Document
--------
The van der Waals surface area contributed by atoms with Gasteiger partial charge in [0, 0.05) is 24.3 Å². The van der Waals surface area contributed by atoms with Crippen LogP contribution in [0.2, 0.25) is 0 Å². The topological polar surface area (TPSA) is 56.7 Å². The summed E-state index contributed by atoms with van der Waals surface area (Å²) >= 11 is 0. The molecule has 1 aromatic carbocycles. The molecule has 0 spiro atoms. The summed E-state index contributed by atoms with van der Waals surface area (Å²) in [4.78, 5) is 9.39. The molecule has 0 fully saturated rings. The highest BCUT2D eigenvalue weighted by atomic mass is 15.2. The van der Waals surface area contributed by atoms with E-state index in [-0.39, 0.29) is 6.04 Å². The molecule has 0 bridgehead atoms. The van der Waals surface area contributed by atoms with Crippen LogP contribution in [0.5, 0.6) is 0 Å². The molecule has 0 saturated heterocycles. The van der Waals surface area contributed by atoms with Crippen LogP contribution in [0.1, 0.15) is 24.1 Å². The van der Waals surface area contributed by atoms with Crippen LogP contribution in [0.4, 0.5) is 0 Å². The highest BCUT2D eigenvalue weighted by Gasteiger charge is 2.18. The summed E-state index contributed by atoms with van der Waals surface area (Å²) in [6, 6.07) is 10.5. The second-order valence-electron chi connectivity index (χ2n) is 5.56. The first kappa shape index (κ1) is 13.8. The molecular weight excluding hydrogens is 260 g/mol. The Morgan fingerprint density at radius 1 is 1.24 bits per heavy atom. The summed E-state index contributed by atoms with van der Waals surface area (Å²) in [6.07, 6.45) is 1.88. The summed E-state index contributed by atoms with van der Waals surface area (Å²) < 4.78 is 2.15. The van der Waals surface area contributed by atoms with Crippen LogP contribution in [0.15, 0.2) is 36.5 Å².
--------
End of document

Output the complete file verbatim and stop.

The van der Waals surface area contributed by atoms with Gasteiger partial charge in [0, 0.05) is 24.3 Å². The van der Waals surface area contributed by atoms with Crippen LogP contribution in [0.2, 0.25) is 0 Å². The topological polar surface area (TPSA) is 56.7 Å². The summed E-state index contributed by atoms with van der Waals surface area (Å²) >= 11 is 0. The molecule has 1 aromatic carbocycles. The molecule has 0 spiro atoms. The summed E-state index contributed by atoms with van der Waals surface area (Å²) in [4.78, 5) is 9.39. The molecule has 0 fully saturated rings. The highest BCUT2D eigenvalue weighted by atomic mass is 15.2. The van der Waals surface area contributed by atoms with E-state index in [-0.39, 0.29) is 6.04 Å². The molecule has 0 bridgehead atoms. The van der Waals surface area contributed by atoms with Crippen LogP contribution in [0.5, 0.6) is 0 Å². The molecule has 0 saturated heterocycles. The van der Waals surface area contributed by atoms with Crippen LogP contribution in [0.1, 0.15) is 24.1 Å². The van der Waals surface area contributed by atoms with Crippen LogP contribution in [0.4, 0.5) is 0 Å². The highest BCUT2D eigenvalue weighted by Gasteiger charge is 2.18. The summed E-state index contributed by atoms with van der Waals surface area (Å²) in [6, 6.07) is 10.5. The second-order valence-electron chi connectivity index (χ2n) is 5.56. The first kappa shape index (κ1) is 13.8. The molecular weight excluding hydrogens is 260 g/mol. The Morgan fingerprint density at radius 1 is 1.24 bits per heavy atom. The summed E-state index contributed by atoms with van der Waals surface area (Å²) in [6.07, 6.45) is 1.88. The summed E-state index contributed by atoms with van der Waals surface area (Å²) < 4.78 is 2.15. The van der Waals surface area contributed by atoms with Crippen LogP contribution in [0.15, 0.2) is 36.5 Å².